KeyPay’s quest to build a more diverse workforce
When KeyPay approached WORK180, it was to address one of the most common problems faced by tech companies; a heavily skewed gender imbalance in the development team. The four co-founders knew that for the business to thrive, things had to change.
“When we looked at dev compared to the rest of the business, it was overwhelmingly male” says Kristian Reynolds. “And while that’s fine when you’re small and only have a handful of developers, as we grow we want to make sure we’re building the company we wanted”
But when KeyPay began the process of pre-screening, it soon became clear that many of its HR policies fell short of WORK180’s minimum benchmarks. That’s not to say the company didn’t treat employees well, it’s just that arrangements were mostly informal.
“Again it’s about size” says Kristian. “When there were just a few of us, we handled these things on a case by case basis, but that’s not possible when you scale”.
So KeyPay got to work. Within just two weeks, the company had drafted and approved a range of new and progressive policies, which formalised arrangements and gave employees the benefits they deserved.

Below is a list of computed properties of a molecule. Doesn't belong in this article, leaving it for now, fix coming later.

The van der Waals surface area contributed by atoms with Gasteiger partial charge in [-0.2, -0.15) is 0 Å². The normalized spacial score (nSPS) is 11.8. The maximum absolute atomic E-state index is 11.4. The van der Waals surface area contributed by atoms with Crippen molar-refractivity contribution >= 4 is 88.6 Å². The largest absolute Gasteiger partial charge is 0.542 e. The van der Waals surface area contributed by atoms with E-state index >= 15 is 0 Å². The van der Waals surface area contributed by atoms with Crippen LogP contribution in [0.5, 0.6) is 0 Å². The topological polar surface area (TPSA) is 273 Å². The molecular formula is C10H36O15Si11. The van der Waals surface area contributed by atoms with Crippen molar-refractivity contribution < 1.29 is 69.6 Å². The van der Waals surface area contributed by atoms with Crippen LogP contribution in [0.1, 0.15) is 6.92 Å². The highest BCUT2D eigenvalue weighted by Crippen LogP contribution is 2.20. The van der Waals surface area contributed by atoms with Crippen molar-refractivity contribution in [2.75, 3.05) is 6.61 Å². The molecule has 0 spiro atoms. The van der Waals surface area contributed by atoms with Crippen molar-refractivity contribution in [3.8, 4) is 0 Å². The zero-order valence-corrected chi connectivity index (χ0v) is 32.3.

This included the introduction of six weeks paid parental leave for the primary carer and two weeks for the secondary carer, the continuation of superannuation payments whilst on paid parental leave, an employee assistance program and a domestic and family violence policy.
“We always had a blueprint in mind of how we wanted to build our company. We didn’t just want to hire cookie cutter copies of ourselves, we wanted to build a rich and resilient culture. And one of the best ways to do that is through the diversity of people.”
KeyPay currently employs 32 gifted people and services more than 75,000 businesses throughout the world.
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